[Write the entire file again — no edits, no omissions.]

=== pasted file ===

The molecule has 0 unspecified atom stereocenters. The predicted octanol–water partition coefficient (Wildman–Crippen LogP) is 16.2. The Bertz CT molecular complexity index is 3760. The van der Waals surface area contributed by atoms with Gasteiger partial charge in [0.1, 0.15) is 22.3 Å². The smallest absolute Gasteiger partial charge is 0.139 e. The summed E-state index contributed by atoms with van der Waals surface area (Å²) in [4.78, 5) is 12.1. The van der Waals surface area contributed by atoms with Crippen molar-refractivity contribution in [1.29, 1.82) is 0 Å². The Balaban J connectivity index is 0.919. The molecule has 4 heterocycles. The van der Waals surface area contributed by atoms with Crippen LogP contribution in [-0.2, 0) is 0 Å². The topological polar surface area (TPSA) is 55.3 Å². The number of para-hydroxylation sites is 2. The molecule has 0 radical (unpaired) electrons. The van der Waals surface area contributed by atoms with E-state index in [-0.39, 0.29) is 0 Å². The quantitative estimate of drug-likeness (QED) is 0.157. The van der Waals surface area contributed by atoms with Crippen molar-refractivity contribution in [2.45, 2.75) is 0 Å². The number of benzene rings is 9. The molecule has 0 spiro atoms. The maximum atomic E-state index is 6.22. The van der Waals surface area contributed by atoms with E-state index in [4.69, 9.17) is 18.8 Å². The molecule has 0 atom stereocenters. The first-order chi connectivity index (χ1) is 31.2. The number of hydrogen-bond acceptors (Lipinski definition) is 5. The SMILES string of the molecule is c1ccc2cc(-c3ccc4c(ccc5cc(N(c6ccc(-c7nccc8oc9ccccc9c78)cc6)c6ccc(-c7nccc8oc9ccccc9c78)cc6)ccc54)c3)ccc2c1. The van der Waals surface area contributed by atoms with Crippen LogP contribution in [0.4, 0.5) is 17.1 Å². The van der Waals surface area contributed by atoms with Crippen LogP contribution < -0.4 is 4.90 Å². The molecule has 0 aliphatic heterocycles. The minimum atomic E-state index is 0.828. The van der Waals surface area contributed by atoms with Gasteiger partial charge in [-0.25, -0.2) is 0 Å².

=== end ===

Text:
The molecule has 0 unspecified atom stereocenters. The predicted octanol–water partition coefficient (Wildman–Crippen LogP) is 16.2. The Bertz CT molecular complexity index is 3760. The van der Waals surface area contributed by atoms with Gasteiger partial charge in [0.1, 0.15) is 22.3 Å². The smallest absolute Gasteiger partial charge is 0.139 e. The summed E-state index contributed by atoms with van der Waals surface area (Å²) in [4.78, 5) is 12.1. The van der Waals surface area contributed by atoms with Crippen molar-refractivity contribution in [1.29, 1.82) is 0 Å². The Balaban J connectivity index is 0.919. The molecule has 4 heterocycles. The van der Waals surface area contributed by atoms with Crippen LogP contribution in [-0.2, 0) is 0 Å². The topological polar surface area (TPSA) is 55.3 Å². The number of para-hydroxylation sites is 2. The molecule has 0 radical (unpaired) electrons. The van der Waals surface area contributed by atoms with E-state index in [-0.39, 0.29) is 0 Å². The quantitative estimate of drug-likeness (QED) is 0.157. The van der Waals surface area contributed by atoms with Crippen molar-refractivity contribution in [2.45, 2.75) is 0 Å². The number of benzene rings is 9. The molecule has 0 spiro atoms. The maximum atomic E-state index is 6.22. The van der Waals surface area contributed by atoms with E-state index in [4.69, 9.17) is 18.8 Å². The molecule has 0 atom stereocenters. The first-order chi connectivity index (χ1) is 31.2. The number of hydrogen-bond acceptors (Lipinski definition) is 5. The SMILES string of the molecule is c1ccc2cc(-c3ccc4c(ccc5cc(N(c6ccc(-c7nccc8oc9ccccc9c78)cc6)c6ccc(-c7nccc8oc9ccccc9c78)cc6)ccc54)c3)ccc2c1. The van der Waals surface area contributed by atoms with Crippen LogP contribution in [0.4, 0.5) is 17.1 Å². The van der Waals surface area contributed by atoms with Crippen LogP contribution < -0.4 is 4.90 Å². The molecule has 0 aliphatic heterocycles. The minimum atomic E-state index is 0.828. The van der Waals surface area contributed by atoms with Gasteiger partial charge in [-0.25, -0.2) is 0 Å².